20. Cardoon

    Cardoon

    Resembling celery but with a flavor akin to artichoke, cardoon is a Mediterranean vegetable. It’s a source of dietary fiber and can be boiled or braised.

    21. Cabbage Sprouts

    Cabbage Sprouts

    These tiny green bundles are the sprouted seeds of cabbage, packed with a surprising punch of nutrients. With 10 times more vitamin C than mature cabbage, a single cup of sprouts provides 150% of your daily recommended intake! They’re also bursting with antioxidants, fiber, and protein, making them a true superfood for growing bodies.

    But the magic of cabbage sprouts lies in their taste and texture. Their crispness adds a delightful crunch to salads, sandwiches, and stir-fries. Kids will love their slightly sweet and nutty flavor, a welcome change from the blandness of some vegetables. Plus, they’re incredibly versatile! You can sprinkle them on yogurt, blend them into smoothies, or even grow your own sprout tower at home.

    22. Cactus Leaves

    Cactus Leaves

    Believe it or not, the prickly arms of some cacti are edible! Nopales, as they’re called, are popular in Mexico and Latin America, where they’re enjoyed for their unique flavor and nutritional value. Cactus leaves are surprisingly low in calories and fat while being rich in fiber, vitamin C, and magnesium. They also contain antioxidants with anti-inflammatory properties.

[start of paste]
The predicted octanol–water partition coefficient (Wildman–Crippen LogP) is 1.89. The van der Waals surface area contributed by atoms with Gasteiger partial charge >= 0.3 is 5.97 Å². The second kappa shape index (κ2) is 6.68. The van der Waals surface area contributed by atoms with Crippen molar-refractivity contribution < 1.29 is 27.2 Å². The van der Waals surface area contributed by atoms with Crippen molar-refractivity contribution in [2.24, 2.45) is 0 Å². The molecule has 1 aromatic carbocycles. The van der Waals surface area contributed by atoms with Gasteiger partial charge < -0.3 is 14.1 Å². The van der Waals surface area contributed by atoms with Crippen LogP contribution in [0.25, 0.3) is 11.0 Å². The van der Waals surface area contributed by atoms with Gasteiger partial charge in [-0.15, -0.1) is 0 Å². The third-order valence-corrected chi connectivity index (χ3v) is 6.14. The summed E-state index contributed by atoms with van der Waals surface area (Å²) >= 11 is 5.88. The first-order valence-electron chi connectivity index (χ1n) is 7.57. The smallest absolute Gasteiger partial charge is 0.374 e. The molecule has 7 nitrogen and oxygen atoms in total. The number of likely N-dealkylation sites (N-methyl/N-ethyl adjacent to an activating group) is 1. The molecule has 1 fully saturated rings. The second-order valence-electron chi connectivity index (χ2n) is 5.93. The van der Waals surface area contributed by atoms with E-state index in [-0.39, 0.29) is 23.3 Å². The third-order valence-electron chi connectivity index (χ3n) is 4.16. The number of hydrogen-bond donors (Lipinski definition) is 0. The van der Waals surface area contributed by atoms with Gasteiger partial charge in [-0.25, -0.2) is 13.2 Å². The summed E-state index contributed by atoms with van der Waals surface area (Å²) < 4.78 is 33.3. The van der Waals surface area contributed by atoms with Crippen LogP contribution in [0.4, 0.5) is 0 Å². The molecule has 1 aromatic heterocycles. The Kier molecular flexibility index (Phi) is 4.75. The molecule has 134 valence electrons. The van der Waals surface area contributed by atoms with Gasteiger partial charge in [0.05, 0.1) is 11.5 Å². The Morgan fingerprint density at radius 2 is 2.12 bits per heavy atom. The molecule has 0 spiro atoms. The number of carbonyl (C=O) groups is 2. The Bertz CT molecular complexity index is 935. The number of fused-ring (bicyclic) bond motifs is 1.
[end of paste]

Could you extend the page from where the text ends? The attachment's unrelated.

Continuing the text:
But how do you eat a cactus? The trick is to remove the spines and outer skin, revealing a tender, green flesh. Nopales can be sliced and added to salads, stir-fries, or even grilled like asparagus. Their slightly tart flavor pairs well with savory ingredients like tomatoes, onions, and cilantro. Children might be surprised to learn that these prickly plants can be so delicious and healthy!

    23. Caigua

    Caigua

    Caigua, also known as chayote or vegetable pear, is a fascinating fruit (yes, it’s a fruit!) native to the Andes. Its pear-shaped body can grow up to 12 inches long and has a spiky green skin. But don’t let the spikes fool you! Inside, you’ll find a soft, white flesh with a mild, cucumber-like flavor.

    Caigua is incredibly versatile in the kitchen. Its mild taste makes it a perfect canvas for various flavors. You can roast it, fry it, stuff it, or even pickle it. Children will enjoy its unique texture, which can be crunchy or creamy depending on how it’s cooked. Plus, caigua is a good source of fiber, vitamin C, and potassium, making it a nutritious addition to any meal.

    24. Calabaza

    Calabaza

    Calabaza, also known as winter squash, is a versatile champion of the gourd family. Its vibrant orange flesh is packed with beta-carotene, providing over 200% of your daily recommended intake of vitamin A in just one cup! This essential vitamin is crucial for healthy vision, growth, and immune function.